One Ministry, One Church, One Message Worldwide
Very often, whether our relationships build us up and strengthen us, or cause us stress and emotional pain, depends on us. We see plenty of miserable people around us, and we can get discouraged if we follow the world’s guidelines to forming relationships. The key to success isn’t found in any self-help book, but in the Bible. Going back to the basics in this area helps us build strong, lasting friendships and marriages.
The chances of a successful relationship dramatically improve when we have a positive self-image and we like ourselves. People who like and respect themselves tend to attract others who are like-minded. The opposite is also true, and individuals who struggle in this area draw others with the same problems. This is why it’s so important to see ourselves as God sees us. “The Lord appeared to us in the past, saying: ‘I have loved you with an everlasting love; I have drawn you with unfailing kindness’” (Jeremiah 31:3, NIV).
When we remember how much God loves us, and continues to love us even when we make mistakes and disappoint ourselves, we can love ourselves despite our imperfections. His love is unconditional and constant, because that’s His nature. Understanding this to the point of internalizing it changes us, and we start radiating His love outward. “May you experience the love of Christ, though it is too great to understand fully. Then you will be made complete with all the fullness of life and power that comes from God” (Ephesians 3:19, NLT). The knowledge that God completes us takes away the wrong mindset that we need another person to complete us.
Depending on another imperfect person to bring us fulfillment and happiness isn’t a good plan, because sooner or later we’re bound to be disappointed. Needy relationships built on this mindset rarely are happy, and they’re often marked with strife and conflict. Unrealistic expectations toward the other person leave us feeling empty when the pressure gets too great and they can’t deliver. Seeking advice from someone with a history of establishing godly relationships is a good strategy for avoiding this trap. “Without counsel purposes are disappointed: but in the multitude of counsellors they are established” (Proverbs 15:22).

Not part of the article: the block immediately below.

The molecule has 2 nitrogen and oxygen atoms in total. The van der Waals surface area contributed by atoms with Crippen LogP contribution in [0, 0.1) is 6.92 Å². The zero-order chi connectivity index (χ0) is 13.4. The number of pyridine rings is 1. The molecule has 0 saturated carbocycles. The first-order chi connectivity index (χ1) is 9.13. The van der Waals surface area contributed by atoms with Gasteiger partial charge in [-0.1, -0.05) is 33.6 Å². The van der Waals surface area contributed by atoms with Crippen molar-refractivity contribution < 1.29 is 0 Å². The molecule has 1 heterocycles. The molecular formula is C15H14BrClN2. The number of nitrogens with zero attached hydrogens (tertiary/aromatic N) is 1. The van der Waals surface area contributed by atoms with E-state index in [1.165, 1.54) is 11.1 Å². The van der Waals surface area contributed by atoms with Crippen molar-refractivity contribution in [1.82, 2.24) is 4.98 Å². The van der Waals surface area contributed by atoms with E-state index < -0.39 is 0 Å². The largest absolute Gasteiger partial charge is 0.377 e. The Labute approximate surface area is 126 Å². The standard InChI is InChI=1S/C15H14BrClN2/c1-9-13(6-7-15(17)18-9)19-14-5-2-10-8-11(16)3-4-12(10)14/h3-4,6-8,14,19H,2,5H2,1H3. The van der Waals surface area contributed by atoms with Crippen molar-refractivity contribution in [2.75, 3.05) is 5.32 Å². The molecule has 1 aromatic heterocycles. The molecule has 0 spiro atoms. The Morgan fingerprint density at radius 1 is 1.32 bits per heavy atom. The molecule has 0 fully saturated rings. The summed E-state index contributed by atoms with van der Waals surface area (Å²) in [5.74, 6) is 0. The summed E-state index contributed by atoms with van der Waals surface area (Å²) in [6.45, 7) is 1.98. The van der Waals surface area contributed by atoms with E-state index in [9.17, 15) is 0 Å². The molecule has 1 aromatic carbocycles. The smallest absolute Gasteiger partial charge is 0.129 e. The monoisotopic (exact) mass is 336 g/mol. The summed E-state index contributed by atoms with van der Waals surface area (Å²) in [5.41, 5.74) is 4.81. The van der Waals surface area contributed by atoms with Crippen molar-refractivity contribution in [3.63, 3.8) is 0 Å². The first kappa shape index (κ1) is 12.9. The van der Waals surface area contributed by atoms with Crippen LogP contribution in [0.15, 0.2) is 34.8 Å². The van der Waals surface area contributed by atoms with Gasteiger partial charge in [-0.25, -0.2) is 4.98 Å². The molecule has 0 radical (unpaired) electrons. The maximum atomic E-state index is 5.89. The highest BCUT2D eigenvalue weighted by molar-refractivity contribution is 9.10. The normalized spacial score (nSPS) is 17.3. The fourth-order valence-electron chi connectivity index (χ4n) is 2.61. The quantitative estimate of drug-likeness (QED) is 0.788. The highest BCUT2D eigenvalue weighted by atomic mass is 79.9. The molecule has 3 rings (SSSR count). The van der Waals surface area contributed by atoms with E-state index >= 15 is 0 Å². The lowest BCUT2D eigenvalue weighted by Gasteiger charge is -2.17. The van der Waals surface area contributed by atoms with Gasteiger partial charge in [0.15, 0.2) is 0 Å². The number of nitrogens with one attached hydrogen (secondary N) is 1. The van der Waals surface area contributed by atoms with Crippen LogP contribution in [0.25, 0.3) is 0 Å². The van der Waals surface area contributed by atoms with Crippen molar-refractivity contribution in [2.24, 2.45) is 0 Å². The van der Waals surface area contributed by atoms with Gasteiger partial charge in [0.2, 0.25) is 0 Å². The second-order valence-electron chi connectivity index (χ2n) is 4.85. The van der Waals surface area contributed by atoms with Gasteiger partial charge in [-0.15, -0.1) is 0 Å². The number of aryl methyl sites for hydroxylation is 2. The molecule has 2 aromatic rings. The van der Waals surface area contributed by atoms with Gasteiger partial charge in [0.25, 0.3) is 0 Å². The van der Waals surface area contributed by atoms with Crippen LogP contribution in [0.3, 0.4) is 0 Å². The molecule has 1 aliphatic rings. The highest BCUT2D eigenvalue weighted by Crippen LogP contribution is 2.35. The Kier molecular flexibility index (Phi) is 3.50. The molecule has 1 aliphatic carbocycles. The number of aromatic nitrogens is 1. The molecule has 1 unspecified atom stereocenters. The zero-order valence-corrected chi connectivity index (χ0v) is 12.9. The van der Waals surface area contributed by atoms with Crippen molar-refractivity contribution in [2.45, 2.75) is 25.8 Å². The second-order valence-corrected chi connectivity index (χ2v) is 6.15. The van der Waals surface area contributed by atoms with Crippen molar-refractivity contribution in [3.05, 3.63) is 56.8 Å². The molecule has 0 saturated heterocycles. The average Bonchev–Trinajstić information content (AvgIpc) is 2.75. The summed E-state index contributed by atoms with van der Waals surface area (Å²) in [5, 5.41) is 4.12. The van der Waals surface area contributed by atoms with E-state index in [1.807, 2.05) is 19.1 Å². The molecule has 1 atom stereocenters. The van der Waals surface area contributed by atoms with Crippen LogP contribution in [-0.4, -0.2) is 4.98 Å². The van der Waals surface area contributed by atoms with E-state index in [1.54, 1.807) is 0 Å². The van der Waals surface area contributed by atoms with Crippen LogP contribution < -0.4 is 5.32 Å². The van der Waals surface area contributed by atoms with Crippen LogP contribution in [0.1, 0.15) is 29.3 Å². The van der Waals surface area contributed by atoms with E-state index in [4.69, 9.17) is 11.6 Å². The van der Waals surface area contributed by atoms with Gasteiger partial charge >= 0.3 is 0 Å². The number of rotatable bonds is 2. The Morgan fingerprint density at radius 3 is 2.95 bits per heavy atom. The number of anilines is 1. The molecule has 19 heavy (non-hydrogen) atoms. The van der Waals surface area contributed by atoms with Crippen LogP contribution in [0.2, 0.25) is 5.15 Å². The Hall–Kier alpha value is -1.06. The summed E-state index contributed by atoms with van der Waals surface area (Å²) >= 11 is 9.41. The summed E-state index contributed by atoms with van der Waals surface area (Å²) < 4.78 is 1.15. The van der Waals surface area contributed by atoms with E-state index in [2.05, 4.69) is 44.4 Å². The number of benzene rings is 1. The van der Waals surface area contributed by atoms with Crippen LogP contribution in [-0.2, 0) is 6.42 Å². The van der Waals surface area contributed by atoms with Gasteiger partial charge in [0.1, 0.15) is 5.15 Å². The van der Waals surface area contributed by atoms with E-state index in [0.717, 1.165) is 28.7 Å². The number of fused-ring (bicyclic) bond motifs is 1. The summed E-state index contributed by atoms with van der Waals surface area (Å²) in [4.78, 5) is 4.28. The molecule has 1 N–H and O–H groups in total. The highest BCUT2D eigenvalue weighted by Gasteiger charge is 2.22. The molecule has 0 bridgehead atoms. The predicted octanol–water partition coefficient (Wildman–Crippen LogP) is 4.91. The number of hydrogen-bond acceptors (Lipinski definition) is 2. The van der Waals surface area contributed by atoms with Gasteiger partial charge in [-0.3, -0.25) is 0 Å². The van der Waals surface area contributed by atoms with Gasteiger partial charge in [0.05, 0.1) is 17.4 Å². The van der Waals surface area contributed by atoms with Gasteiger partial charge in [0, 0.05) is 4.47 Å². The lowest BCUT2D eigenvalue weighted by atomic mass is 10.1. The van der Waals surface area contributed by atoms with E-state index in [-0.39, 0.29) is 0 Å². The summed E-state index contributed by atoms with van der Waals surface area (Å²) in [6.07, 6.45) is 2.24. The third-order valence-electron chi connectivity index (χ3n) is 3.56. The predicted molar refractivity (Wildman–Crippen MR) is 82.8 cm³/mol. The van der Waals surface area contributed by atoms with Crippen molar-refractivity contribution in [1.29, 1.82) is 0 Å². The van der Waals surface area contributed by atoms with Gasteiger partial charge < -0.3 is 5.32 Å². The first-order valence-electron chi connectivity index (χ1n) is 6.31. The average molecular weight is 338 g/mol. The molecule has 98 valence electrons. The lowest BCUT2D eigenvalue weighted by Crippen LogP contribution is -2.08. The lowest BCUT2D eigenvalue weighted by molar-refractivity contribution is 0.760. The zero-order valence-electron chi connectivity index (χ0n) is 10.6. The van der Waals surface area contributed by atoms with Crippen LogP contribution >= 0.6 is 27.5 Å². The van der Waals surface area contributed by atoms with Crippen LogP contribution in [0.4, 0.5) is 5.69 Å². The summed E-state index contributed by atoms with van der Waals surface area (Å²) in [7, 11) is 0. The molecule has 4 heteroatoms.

God’s kind of love isn’t an emotion, but a decision. Deciding to enter into a relationship based on trust and mutual respect, instead of feelings that change frequently, increases our chances of success. We must take off our rose-colored glasses and open our eyes to the truth that eventually people will make a mistake. We can forgive them the same way God has forgiven us. “Above all things have intense and unfailing love for one another, for love covers a multitude of sins [forgives and disregards the offenses of others]” (1 Peter 4:8, AMPC).
Relationships built on godly principles are stronger than those built on selfish motives. They’re harder to maintain, because we have a natural tendency to think of ourselves first, but these kinds of relationships are the ones that endure. “Love is patient and kind. Love is not jealous or boastful or proud or rude. It does not demand its own way. It is not irritable, and it keeps no record of being wronged. It does not rejoice about injustice but rejoices whenever the truth wins out. Love never gives up, never loses faith, is always hopeful, and endures through every circumstance” (1 Corinthians 13:4-7, NLT). Letting God guide us in our relationships guarantees success.